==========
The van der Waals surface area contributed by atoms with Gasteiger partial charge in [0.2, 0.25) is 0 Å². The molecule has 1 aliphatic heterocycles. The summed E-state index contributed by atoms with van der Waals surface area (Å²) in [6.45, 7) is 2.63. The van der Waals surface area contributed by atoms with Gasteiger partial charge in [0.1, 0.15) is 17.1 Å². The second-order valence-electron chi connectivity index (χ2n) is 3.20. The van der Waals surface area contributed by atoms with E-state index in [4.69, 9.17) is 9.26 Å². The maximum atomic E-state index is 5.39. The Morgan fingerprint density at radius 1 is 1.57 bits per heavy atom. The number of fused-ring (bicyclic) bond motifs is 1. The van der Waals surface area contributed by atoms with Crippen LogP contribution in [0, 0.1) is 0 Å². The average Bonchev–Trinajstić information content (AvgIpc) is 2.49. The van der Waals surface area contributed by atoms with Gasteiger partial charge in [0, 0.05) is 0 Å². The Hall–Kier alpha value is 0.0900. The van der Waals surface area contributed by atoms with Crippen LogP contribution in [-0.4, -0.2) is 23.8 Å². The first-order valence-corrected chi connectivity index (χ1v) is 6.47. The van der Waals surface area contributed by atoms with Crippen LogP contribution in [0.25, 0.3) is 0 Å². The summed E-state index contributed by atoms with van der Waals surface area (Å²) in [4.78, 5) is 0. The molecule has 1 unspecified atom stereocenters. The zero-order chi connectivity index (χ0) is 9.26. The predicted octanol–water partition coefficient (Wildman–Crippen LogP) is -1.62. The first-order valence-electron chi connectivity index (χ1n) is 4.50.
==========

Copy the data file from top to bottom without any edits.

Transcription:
The van der Waals surface area contributed by atoms with Gasteiger partial charge in [0.2, 0.25) is 0 Å². The molecule has 1 aliphatic heterocycles. The summed E-state index contributed by atoms with van der Waals surface area (Å²) in [6.45, 7) is 2.63. The van der Waals surface area contributed by atoms with Gasteiger partial charge in [0.1, 0.15) is 17.1 Å². The second-order valence-electron chi connectivity index (χ2n) is 3.20. The van der Waals surface area contributed by atoms with E-state index in [4.69, 9.17) is 9.26 Å². The maximum atomic E-state index is 5.39. The Morgan fingerprint density at radius 1 is 1.57 bits per heavy atom. The number of fused-ring (bicyclic) bond motifs is 1. The van der Waals surface area contributed by atoms with Crippen LogP contribution in [0, 0.1) is 0 Å². The average Bonchev–Trinajstić information content (AvgIpc) is 2.49. The van der Waals surface area contributed by atoms with Gasteiger partial charge in [0, 0.05) is 0 Å². The Hall–Kier alpha value is 0.0900. The van der Waals surface area contributed by atoms with Crippen LogP contribution in [-0.4, -0.2) is 23.8 Å². The first-order valence-corrected chi connectivity index (χ1v) is 6.47. The van der Waals surface area contributed by atoms with Crippen LogP contribution in [0.25, 0.3) is 0 Å². The summed E-state index contributed by atoms with van der Waals surface area (Å²) in [4.78, 5) is 0. The molecule has 1 unspecified atom stereocenters. The zero-order chi connectivity index (χ0) is 9.26. The predicted octanol–water partition coefficient (Wildman–Crippen LogP) is -1.62. The first-order valence-electron chi connectivity index (χ1n) is 4.50.